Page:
Are we about to witness 2016 all over again?
Going on the current trend, you certainly can’t rule that out. So here I am, a New Zealander with no sway on the US election, and I’m here to tell you that the surge of Joe Biden in Super Tuesday spells big trouble for the Democrats.
I like Joe Biden, he reminds me of my poppa actually. Astute, polite, knowledgeable and capable of getting the job done. But like my poppa, he’s old, when you listen to him speak you know what he’s going to say and while you can’t help but agree with a lot of it, you’ve heard it all before.
That about sums up Super Tuesday in a nutshell so far. It feels like what we are watching, we’ve watched not only before, but time and time again. It’s the safe bet, but arguably, not a winning one.
It’s all still going down and the votes continue to come in, but as I saw in a tweet just prior to writing this, it appears that the DNC are getting the man they want leading the ballot.
On current trend, Sanders might just have to sit back and watch the DNC rally around another candidate, not himself.
First it was Virginia, then it was North Carolina. Those were the first two warning signs that this was going to be a tough run for the Bernie Sanders campaign.
Joe Biden has owned Super Tuesday, so far at least.
The word ‘momentum’ has been used a lot today to explain the success Biden is having. Clearly, the prevailing opinion seems to be that the tide has turned for the former Vice President on the back of winning South Carolina and the subsequent endorsements from Peter Buttigieg and then Amy Klobuchar when they dropped out.
Bernie, in direct contrast, appears to be out in the cold on this Super Tuesday and will be in an unwinnable position (you’d guess) if he can’t catch up somehow. Everyone says that Bernie will take California, and he must, but maybe the bigger question here surrounds the young voters, are they going to turn out in droves or just drabs?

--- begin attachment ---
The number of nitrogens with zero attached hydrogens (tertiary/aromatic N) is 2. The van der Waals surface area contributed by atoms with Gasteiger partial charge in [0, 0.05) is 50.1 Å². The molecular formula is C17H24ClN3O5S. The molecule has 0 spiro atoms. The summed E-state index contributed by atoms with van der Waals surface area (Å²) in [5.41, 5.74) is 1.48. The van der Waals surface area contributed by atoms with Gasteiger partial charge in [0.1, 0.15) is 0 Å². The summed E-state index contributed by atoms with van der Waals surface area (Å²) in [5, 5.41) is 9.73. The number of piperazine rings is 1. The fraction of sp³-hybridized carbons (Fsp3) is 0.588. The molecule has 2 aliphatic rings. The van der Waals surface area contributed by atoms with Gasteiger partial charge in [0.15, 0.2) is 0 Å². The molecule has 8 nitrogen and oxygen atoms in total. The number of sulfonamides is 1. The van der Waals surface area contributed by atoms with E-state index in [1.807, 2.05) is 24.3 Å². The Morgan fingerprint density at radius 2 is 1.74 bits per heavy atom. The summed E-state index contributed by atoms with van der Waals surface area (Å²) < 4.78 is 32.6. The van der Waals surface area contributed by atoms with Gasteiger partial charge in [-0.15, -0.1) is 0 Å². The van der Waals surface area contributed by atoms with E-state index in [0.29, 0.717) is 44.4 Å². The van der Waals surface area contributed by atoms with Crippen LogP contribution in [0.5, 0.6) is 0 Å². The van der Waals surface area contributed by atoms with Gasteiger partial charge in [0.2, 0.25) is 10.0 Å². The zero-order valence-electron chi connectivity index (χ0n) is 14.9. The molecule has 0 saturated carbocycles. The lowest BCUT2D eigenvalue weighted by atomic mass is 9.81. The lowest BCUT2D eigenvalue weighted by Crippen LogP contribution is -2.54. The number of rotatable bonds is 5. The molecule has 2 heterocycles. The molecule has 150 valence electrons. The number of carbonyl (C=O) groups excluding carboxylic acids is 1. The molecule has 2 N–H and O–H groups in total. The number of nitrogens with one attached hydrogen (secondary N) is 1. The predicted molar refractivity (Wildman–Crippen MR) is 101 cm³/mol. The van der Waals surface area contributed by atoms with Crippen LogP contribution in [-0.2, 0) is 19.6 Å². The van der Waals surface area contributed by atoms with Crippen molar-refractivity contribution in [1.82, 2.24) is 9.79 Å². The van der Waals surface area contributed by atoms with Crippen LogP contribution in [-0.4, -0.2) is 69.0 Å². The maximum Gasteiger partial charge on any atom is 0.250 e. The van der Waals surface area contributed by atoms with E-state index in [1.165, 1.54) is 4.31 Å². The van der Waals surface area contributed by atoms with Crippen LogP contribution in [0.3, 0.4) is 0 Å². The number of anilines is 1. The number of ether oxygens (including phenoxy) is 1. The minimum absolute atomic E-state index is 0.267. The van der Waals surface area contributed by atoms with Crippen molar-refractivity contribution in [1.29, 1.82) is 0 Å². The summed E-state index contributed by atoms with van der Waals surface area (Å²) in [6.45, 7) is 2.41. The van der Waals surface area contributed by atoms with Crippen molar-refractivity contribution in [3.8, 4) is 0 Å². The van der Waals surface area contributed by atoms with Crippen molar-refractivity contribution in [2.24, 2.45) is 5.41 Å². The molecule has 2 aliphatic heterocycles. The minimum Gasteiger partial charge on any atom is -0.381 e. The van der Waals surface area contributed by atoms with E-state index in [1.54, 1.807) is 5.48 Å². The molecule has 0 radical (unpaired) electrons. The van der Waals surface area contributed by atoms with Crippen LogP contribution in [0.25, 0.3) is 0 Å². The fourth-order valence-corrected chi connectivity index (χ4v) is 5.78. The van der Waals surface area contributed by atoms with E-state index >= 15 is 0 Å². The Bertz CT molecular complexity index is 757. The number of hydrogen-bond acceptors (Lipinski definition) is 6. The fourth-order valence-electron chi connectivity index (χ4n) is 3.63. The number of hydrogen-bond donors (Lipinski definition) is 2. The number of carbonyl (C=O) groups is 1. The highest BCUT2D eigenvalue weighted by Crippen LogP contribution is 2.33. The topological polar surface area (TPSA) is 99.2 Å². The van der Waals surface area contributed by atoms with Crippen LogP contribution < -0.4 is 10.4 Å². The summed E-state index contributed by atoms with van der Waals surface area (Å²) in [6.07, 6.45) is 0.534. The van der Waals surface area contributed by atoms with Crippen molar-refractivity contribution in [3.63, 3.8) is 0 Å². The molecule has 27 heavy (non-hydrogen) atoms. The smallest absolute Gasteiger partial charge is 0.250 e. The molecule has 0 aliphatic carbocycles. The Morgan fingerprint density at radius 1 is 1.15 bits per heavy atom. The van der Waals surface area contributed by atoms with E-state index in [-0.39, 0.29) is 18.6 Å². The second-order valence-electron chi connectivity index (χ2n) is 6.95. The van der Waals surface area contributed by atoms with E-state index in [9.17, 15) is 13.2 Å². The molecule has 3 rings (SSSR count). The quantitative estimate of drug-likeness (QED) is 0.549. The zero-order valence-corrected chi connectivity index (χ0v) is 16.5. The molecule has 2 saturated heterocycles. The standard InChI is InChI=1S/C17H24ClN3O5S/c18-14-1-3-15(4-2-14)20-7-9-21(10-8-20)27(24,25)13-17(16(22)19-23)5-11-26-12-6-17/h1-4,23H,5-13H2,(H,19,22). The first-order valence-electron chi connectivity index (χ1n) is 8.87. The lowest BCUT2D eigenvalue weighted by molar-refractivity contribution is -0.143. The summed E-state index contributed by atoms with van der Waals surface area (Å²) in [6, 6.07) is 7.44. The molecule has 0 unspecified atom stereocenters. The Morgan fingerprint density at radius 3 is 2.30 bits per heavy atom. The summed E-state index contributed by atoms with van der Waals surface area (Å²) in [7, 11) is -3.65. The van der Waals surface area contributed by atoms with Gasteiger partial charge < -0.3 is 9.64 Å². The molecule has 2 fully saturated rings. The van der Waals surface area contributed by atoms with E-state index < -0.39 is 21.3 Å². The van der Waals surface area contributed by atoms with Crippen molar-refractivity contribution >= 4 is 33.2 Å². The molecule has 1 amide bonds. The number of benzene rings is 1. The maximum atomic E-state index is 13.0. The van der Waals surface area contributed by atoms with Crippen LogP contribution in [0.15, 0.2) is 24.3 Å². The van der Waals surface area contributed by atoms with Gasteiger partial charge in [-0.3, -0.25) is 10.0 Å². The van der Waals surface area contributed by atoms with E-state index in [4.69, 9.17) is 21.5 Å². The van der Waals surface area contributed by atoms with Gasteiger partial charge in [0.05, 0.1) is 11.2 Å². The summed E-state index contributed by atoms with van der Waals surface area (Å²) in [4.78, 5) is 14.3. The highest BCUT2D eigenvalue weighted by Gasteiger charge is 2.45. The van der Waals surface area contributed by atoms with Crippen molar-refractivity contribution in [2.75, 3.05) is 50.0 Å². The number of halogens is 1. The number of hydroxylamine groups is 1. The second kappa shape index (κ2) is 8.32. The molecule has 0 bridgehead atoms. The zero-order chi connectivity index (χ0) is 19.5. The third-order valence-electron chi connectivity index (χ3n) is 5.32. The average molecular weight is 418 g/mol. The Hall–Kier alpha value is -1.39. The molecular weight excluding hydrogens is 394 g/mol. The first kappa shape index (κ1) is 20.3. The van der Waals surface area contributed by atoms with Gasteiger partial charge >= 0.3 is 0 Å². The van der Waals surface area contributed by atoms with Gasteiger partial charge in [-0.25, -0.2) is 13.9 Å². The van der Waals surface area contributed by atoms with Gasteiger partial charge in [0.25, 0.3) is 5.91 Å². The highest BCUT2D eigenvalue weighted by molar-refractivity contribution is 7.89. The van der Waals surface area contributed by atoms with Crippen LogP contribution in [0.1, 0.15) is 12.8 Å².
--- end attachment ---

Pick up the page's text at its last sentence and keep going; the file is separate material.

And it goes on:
If it’s the latter, it will just speak to the wider issue of politics, not just in the US but also here in New Zealand, the young voters just don’t engage in the numbers that you’d hope. It has serious political consequences, and if Biden does indeed go through come the Democratic Convention, Sanders can look back at this portion of voters and ask himself why they didn’t come out in support.
Texas is too close to call right now, but Sanders has just won Colorado, that leaves Boston as one of the other major targets the socialist must win.
I’m no political expert, just an interested bystander. Frankly, I’ve found the last three years to be nothing short of remarkable, but in all the worst ways. Politics in the US has become a reality TV show, voters have become so divided it’s almost tribal.
No matter what happens in November, Super Tuesday has just shown a major warning sign that 2016 is threatening to repeat itself all over again.
Choosing a candidate like Biden reminds you of Obama, who in turn reminds you of Clinton (Hilary, that is). That very formula and the distrust that the American voters have in the establishment has all the chances in the world of handing another three years to Donald Trump.
It’s only a few hours into the voting counts, but so far, Super Tuesday signals that Biden, not Sanders, is going to challenge later on in the year.